Volume 35, Number 1
Published: Spring 2010
By Kenneth P. Riggs, Jr., CRE, FRICS
Photo: Norman Chan/Shutterstock.com
AS WE EMERGE FROM THE MOST SEVERE FINANCIAL CRISIS and economic recession in more than 70 years, we are only beginning to unravel the devastation and debris left in its wake. There are deficits as far as the eye can see—a record $1.6 trillion deficit is expected for fiscal 2010 and more than $9 trillion projected for the coming decade, according to the Congressional Budget Office. The unemployment rate is expected to decline to only 9.3 percent by year’s end, according to the Labor Department and the Wall Street Journal economists’ survey. In addition, hundreds of regional banks are at risk of failing this year, due in great part to the commercial real estate loans on their books. Still, most signs indicate that we have entered the recovery phase of this cycle, and while there will be more struggles ahead, economic activity continues to strengthen.
Commercial real estate activity, which lags the rest of the investment market, remains tepid but growing. Although the fundamentals for this important asset class will see little, if any, improvement in 2010, this will be the year for resilient investors to resume the challenges of investing, managing and adding value to commercial real estate as we continue on the path to recovery.
The State of the Market
Real Estate Research Corporation (RERC) routinely surveys many of the industry’s most knowledgeable institutional investors each quarter and tracks their views on commercial real estate, the economy and other related issues. These views are reported quarterly in the RERC Real Estate Report, and annually in Expectations & Market Realities in Real Estate. 1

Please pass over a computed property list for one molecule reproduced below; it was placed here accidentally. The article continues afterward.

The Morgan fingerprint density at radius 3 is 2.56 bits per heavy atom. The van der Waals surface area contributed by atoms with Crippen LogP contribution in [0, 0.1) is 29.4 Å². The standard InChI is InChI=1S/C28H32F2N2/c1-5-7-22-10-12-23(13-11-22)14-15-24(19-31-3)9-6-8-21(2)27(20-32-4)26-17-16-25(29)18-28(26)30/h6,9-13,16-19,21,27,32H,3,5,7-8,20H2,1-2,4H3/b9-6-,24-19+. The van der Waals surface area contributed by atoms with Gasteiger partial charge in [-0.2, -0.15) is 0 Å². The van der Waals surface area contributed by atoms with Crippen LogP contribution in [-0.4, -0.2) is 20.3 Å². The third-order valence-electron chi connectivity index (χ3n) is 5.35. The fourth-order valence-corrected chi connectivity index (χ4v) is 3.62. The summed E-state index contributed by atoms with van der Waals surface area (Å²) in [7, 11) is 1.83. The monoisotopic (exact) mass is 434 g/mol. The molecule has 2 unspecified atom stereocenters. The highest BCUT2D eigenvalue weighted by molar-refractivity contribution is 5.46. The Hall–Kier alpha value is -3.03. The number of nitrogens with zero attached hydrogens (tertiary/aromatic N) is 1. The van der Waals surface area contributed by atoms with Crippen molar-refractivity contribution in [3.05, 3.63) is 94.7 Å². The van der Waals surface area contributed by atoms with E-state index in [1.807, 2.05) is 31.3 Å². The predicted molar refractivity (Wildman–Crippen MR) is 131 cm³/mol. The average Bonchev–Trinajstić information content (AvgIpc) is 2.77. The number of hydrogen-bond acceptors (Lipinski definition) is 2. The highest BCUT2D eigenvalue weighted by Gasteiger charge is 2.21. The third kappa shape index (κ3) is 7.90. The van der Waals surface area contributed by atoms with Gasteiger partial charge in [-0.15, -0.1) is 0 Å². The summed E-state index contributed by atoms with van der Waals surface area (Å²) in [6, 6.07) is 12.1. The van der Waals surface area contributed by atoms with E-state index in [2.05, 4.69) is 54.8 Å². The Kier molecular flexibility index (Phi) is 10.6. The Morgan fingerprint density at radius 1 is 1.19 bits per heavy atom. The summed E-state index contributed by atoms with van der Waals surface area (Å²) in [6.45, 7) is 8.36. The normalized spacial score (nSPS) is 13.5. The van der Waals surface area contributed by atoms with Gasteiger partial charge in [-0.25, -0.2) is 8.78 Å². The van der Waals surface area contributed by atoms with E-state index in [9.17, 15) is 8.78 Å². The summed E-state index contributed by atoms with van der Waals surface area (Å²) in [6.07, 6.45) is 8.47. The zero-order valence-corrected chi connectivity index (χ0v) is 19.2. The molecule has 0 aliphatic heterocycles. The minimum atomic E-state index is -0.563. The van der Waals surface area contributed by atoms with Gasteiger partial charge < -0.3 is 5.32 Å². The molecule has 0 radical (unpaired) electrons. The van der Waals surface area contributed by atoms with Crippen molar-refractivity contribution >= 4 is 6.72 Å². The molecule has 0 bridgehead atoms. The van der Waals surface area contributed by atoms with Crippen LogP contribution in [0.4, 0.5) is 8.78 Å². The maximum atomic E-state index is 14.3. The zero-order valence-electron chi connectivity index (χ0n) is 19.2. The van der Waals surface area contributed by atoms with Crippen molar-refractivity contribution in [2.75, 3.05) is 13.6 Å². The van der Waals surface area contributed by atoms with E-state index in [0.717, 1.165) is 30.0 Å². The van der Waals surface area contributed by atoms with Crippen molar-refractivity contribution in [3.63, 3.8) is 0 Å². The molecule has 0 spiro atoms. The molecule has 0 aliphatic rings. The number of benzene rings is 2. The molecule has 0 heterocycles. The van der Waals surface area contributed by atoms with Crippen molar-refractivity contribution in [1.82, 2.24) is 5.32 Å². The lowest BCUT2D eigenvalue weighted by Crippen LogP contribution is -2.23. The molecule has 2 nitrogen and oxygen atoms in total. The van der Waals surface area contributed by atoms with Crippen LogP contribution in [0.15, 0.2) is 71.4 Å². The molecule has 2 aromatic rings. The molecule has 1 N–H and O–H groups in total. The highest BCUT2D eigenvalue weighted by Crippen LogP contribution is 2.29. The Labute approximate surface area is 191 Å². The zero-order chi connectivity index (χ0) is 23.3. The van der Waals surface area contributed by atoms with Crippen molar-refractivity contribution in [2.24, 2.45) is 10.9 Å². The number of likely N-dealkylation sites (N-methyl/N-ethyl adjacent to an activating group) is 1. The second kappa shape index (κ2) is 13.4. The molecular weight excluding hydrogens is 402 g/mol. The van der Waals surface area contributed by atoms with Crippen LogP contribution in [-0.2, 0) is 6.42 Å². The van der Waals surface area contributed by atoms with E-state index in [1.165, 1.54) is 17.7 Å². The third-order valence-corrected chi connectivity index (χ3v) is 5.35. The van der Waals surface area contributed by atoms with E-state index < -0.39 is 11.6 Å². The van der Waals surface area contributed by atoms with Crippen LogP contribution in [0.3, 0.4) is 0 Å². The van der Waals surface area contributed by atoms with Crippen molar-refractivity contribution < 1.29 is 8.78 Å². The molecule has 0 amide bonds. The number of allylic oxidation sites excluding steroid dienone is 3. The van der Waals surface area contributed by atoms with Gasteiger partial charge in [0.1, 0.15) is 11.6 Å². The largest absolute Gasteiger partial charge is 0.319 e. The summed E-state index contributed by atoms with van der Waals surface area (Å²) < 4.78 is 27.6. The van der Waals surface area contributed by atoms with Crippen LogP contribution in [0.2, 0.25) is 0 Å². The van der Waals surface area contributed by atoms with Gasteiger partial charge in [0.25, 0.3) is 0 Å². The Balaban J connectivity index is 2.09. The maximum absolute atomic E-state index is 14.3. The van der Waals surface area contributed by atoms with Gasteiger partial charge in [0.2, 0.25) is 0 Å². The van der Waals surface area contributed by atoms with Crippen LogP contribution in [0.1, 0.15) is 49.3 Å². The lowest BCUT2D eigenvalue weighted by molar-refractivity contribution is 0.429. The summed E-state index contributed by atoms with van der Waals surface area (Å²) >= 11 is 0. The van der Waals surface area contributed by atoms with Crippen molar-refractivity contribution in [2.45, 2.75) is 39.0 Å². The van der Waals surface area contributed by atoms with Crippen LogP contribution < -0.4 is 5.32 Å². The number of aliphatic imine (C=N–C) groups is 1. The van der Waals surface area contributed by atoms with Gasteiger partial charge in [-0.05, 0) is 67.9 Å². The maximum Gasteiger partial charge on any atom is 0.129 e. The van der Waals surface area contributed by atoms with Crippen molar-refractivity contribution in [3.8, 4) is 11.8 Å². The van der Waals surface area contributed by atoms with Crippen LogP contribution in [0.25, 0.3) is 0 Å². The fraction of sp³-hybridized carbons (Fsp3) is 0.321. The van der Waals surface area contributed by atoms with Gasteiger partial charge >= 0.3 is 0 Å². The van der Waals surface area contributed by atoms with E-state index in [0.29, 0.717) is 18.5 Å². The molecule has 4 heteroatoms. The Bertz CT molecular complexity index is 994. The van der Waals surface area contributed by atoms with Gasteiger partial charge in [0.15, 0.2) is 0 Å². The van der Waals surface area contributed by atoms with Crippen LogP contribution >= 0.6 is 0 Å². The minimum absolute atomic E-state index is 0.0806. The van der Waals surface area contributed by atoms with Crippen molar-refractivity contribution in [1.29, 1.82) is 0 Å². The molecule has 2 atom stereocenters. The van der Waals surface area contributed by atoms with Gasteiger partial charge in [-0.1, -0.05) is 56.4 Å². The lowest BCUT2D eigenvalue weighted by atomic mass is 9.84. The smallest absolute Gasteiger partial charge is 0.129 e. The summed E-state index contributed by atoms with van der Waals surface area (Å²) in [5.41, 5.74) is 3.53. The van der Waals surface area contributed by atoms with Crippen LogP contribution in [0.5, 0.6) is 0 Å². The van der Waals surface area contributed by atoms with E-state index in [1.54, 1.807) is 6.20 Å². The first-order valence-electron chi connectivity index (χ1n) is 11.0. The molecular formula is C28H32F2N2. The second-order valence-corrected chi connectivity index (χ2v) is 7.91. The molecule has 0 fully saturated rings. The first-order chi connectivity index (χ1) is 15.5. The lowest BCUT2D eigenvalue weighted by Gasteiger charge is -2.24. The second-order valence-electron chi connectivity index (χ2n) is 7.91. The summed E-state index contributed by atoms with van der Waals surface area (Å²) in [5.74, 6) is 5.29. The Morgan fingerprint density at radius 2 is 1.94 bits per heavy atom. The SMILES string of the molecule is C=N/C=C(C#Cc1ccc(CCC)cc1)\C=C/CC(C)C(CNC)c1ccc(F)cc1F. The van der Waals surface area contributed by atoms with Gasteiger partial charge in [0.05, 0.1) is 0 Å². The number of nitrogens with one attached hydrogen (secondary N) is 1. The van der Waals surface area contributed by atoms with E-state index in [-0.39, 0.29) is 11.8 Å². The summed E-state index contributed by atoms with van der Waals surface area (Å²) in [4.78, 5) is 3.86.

As shown in Figure 1, up until first quarter 2008, commercial real estate’s attractiveness held firm relative to expectations for alternative investments (stocks, bonds and cash), but as the credit crisis overpowered market confidence, there was a mad rush to cash. Commercial real estate bounced around at its 2009 lows, and ended fourth quarter 2009 slightly down from the previous quarter but up from 2008 results. Despite the loss in commercial real estate value, decline in returns and difficulties still ahead for this important asset class, we expect these ratings to remain generally stable through 2010. Investors are hoarding cash and formulating strategies to jump into a beleaguered industry in 2010.